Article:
January 28, 2013 (KHARTOUM) - The presidents of Sudan and South Sudan have committed themselves to implementing the cooperation agreement they signed in September of last year, following a meeting held with several African leaders in Addis Ababa on Sunday.
- A picture released by SUNA of a meeting held on 27 January in Addis Ababa showing presidents Salva Kiir of South Sudan, Jacob Zuma of South Africa, Omer Al-Bashir of Sudan, Goodluck Jonathan of Nigeria and Alassane Ouattara of Cote d’Ivore.
Presidents Omer Al-Bashir and Salva Kiir took part in a meeting organised by the Ethiopian prime minister on the sidelines of the African Union (AU) summit in Addis Ababa, attended by the presidents of South Africa, Cote d’Ivore, and Nigeria on Sunday 27 January four months after the signing of the cooperation agreement.
The meeting was organised following the failure of the two parties to reach a compromise on the implementation of a security deal in a meeting they held last week in Addis Ababa. The two sides also failed to establish local administrative bodies for Abyei.
Before their African counterparts, the two leaders vowed to seek seriously to implement the cooperation agreement and to observe the outcome of the AU Peace and Security Council (AUPSC) meeting held on Friday 25 January at the level of heads of states and governments.
The meeting aimed to put pressure on the two sides, while the AUSPC opted not to refer the issue of Abyei to the UN Security Council (UNSC), preferring instead to keep the issue within the remit of the AU.
In a statement released on Saturday, the regional security body expressed concern over the persistent differences in the implementation of the cooperation agreement, and underscored the different interpretations of the signed deals.
Besides constant disagreements over, Abyei, as well as alleged relations between the South Sudanese government and the SPLM-N rebels north of the border, the two countries recently showed divergent points of view over troop withdrawals in “Mile 14”, a disputed area on the common border.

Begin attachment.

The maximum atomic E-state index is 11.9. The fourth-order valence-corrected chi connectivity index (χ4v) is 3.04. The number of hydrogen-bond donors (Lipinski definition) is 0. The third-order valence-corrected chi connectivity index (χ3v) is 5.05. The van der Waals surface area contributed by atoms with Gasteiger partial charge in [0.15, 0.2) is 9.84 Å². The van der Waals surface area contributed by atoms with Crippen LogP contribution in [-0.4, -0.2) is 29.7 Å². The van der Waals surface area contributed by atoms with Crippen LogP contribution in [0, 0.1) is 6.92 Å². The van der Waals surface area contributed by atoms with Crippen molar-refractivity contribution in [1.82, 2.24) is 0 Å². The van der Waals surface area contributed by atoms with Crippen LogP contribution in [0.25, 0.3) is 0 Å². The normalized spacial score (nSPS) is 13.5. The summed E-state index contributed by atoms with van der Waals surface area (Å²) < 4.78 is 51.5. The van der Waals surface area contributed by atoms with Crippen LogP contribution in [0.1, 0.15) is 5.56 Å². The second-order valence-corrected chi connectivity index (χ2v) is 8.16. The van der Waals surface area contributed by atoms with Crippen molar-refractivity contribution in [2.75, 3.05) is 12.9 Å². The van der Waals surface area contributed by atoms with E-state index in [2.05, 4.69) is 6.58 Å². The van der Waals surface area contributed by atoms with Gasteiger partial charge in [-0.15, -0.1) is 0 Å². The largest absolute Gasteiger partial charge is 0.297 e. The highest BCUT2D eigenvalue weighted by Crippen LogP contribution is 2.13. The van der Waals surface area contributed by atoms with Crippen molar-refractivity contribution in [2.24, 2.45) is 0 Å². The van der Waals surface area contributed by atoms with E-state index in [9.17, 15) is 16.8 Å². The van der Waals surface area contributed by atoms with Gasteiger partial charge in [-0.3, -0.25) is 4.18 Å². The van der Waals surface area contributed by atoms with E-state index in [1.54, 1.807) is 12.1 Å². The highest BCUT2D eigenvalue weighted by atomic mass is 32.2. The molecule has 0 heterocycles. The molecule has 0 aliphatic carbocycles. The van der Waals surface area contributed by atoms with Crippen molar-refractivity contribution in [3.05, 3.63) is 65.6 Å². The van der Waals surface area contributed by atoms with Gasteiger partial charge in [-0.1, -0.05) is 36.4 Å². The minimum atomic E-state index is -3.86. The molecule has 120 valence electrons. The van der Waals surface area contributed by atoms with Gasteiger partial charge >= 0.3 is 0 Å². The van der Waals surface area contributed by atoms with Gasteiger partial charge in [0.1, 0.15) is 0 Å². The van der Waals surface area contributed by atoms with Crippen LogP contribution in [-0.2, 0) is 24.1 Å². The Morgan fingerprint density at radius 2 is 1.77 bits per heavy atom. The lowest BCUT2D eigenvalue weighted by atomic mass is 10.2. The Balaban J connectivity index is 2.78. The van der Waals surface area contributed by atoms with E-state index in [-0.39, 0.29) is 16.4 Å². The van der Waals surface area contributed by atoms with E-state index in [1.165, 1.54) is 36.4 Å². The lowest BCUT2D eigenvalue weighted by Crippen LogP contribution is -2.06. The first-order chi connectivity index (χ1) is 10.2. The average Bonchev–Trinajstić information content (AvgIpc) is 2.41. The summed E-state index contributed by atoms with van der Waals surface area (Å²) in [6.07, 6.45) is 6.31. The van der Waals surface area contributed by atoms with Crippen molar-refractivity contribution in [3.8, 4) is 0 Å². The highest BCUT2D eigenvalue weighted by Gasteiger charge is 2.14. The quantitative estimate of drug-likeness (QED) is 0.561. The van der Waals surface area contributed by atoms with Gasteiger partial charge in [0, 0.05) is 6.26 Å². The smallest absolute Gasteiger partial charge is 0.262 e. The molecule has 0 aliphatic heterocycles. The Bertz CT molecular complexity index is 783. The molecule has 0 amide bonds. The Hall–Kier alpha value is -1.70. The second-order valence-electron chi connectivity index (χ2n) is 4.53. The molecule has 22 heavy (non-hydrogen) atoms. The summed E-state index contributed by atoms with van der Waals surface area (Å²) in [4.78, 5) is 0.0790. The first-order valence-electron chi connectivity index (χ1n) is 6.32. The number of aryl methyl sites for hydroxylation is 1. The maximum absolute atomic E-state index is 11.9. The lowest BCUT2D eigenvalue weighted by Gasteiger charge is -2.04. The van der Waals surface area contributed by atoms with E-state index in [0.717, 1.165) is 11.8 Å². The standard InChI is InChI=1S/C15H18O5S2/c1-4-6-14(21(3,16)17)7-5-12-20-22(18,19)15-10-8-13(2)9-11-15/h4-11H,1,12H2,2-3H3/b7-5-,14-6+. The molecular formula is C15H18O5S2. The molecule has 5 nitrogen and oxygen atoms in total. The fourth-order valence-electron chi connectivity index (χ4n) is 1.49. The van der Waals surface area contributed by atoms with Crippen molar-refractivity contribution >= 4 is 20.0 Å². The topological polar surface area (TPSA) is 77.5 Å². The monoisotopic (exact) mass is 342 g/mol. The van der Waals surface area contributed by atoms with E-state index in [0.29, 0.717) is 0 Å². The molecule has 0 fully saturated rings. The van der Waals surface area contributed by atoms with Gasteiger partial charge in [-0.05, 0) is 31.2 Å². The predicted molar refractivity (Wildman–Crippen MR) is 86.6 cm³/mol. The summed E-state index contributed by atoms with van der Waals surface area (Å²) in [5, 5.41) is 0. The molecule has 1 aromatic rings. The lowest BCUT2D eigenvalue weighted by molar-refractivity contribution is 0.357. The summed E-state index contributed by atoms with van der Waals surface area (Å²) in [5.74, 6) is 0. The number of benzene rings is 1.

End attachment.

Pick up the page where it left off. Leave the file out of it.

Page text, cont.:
In a speech at the opening session of the AU meeting,UN secretary-general Ban Ki-moon said the two neighbours “have taken positive steps to resolve outstanding issues, but they should make more progress in meeting their agreements”.
He also called on Sudan and South Sudan to engage in talks over the “dangerous” humanitarian situation in Southern Kordofan and Blue Nile states and to agree on ways to reach the affected civilians in the two states.
Sudan refuses to allow humanitarian access to SPLM-N-held areas in the two regions from neighbouring South Sudan or Ethiopia as the rebels have proposed.
On Sunday, president Bashir also discussed the ongoing process between Sudan and South Sudan with chief mediator Thabo Mbeki, who has worked since 2009 to finalise a peaceful settlement on the differences between Khartoum and Juba.
In a statement to Sudan’s official news agency (SUNA), Mbeki said that the meeting was part of continued consultations with the two presidents Bashir and Kiir over the implementation of the agreements the two countries signed.
The mediator also met with the South Sudanese president to discuss the same issues.
In Khartoum, the ruling National Congress Party (NCP) reiterated that Juba must cut its ties with Sudanese rebels before it allows the exportation of its oil through its territory to resume.
However, it also highlighted the Sudanese government’s commitment to continued talks on the disputed issues within the African framework and reaffirmed its rejection of foreign pressures to allow the exportation of South Sudanese oil.
NCP spokesperson Badr Al-Deen Ahmed Ibrahim expressed hopes the six-month period given to mediation efforts by the AUSPC would be enough to overcome the obstacles hampering the implementation of the cooperation agreement.
Ibrahim also rejected British conditions to write off its debts to Sudan. He said Khartoum signed deals with Juba without “dictates or blackmailing”, adding those who appreciate his government’s efforts should support Sudan without conditions.
The NCP official was reacting to statements by British minister for international development Lynne Featherstone, who was in Sudan last week. Prior to leaving the country on 23 January, she urged Sudan to enforce the agreements signed with South Sudan, end harassment of civil society groups and allow more freedoms in the country.